Ignoring Public Stock Holdings (PSH) and MSP by WTO

Ignoring Public Stock Holdings (PSH) and MSP by WTO

Recently India has raised objections in WTO against neglect of issues like Public Stock Holding (PSH) and Minimum Support Price (MSP).

The 12th Ministerial Conference (MC12) of the World Trade Organization (WTO) will be held in June. Just ahead of the event, Canada, New Zealand and Paraguay have expressed concern over the G-33 and India’s request for a permanent solution to the issue of public stock holding programmes.

Public stock holding programs are used to buy and store food grains to distribute food grains among the needy people.

Public stock holding support infrastructure is provided under the separate box of the WTO.

However, domestic support, which distorts the trade, is subject to the de minimis limit. De minimis is the minimum amount of domestic support that is allowed even if the business is distorted. It is 10% for developing countries and 5% for developed countries.

Presently, public stake holding subsidy including minimum support price for crops is treated as a trade distorting subsidy.

A thorough implementation of a food security program may result in breaches of WTO limits. Hence, India is demanding amendment in the formula to calculate the food subsidy limit.

As an interim measure, WTO members at the Bali Ministerial Meeting (2013) agreed to implement the ‘Peace Clause’.

It protects the food procurement programs of a developing country from action by WTO members if subsidy limits are breached.

G33 (Allies producing specialized products in agriculture):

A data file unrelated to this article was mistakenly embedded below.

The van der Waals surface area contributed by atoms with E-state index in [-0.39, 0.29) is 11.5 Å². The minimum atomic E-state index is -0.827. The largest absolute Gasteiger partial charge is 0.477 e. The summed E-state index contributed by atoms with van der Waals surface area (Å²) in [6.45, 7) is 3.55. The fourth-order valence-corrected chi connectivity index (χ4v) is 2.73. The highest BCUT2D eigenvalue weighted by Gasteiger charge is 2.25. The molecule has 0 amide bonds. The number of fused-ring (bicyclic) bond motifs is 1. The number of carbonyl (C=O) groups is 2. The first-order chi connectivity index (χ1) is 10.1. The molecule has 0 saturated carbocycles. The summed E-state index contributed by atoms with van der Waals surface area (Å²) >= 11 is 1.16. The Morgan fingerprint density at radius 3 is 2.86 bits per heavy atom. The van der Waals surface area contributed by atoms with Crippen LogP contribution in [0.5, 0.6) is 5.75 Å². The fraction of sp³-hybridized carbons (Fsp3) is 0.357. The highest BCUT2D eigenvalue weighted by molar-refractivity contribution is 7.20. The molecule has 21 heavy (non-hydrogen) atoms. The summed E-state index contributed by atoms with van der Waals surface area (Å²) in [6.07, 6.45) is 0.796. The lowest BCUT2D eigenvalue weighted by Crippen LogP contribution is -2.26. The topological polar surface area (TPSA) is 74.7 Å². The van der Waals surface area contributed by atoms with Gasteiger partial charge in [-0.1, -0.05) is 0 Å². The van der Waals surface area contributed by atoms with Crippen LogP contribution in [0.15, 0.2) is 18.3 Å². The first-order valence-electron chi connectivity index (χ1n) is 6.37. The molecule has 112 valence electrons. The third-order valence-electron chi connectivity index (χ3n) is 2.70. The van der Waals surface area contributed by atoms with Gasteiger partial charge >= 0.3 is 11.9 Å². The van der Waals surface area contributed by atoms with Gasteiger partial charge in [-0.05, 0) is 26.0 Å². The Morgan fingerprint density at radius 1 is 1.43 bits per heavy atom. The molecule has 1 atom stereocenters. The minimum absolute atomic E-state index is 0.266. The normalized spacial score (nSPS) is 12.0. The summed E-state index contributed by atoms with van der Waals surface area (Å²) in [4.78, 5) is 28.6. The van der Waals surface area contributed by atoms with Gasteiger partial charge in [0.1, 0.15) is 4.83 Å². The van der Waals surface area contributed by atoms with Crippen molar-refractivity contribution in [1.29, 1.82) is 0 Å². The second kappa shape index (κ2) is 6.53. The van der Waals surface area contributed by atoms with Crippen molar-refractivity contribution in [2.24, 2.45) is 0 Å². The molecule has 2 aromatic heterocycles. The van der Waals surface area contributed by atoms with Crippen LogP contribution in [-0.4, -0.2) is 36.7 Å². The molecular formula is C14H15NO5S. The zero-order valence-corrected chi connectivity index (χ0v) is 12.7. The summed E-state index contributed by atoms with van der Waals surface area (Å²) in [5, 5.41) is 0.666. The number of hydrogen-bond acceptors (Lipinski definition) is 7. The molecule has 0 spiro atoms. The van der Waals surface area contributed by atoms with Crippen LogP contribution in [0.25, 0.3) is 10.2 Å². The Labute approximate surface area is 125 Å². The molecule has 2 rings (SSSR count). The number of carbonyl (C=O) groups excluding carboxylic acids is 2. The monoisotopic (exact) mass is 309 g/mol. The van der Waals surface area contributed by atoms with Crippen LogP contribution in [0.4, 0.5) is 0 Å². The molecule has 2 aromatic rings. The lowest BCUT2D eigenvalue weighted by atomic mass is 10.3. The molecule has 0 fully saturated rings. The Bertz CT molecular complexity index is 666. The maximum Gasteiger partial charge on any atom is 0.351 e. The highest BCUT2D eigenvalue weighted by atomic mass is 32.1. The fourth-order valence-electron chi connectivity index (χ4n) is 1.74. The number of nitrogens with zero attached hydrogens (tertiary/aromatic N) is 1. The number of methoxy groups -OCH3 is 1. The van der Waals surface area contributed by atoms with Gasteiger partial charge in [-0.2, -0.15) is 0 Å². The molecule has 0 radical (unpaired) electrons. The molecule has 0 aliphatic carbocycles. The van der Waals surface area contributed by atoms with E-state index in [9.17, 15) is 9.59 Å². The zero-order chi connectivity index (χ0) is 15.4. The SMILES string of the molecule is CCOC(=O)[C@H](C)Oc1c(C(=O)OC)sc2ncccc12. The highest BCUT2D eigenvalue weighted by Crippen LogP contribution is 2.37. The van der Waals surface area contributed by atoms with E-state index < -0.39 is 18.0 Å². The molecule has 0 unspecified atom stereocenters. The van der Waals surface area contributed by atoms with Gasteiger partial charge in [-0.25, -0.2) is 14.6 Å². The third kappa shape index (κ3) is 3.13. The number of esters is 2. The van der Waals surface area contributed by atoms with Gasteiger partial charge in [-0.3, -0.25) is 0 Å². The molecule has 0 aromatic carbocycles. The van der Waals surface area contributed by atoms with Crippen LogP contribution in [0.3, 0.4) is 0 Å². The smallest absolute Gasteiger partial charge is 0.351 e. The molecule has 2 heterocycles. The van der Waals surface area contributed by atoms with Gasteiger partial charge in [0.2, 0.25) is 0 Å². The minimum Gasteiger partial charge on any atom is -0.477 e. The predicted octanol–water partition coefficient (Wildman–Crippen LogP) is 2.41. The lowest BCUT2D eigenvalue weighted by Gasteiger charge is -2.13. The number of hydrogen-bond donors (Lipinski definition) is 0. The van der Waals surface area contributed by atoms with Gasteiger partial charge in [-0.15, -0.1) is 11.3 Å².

• It is a grouping of 47 developing and underdeveloped countries including India, Brazil and South Africa.
  • It was formed during the Cancun Ministerial Conference of the WTO. It was formed to protect the interests of developing countries in agricultural trade agreements.

WTO’s Box for Public Stock Holding Support Infrastructure

Green Box-

  • These measures are exempt from deduction commitments. In fact, it can even be extended without any financial limit under the WTO.
  • This applies to both developed and developing member countries. But in the case of developing countries, special treatment is provided for government shareholding programs for food security purposes and subsidized food prices for the urban and rural poor.
  • (India’s Public Distribution System –PDS does not come under Green Box)

Amber Box –

  • All domestic support measures (with a few exceptions) that are considered to distort production and trade come in an amber box.
  • For example, Minimum Support Price (MSP); The sum total of the purchase price and the subsidy on inputs like fertilizers, water, credit, electricity etc.

Blue Box-

  • It actually has amber box subsidies. But, they limit production. Any such support which is normally in an amber box will be placed in a blue box if such support forces farmers to limit their production.
  • These measures are also exempt from deduction commitments.

S&DT (special and differential treatment)

This includes investment subsidies like tractors and pump sets, agricultural input services like fertilizers to farmers, etc. Such subsidies can only be given by developing and low-income countries.

Source – The Hindu

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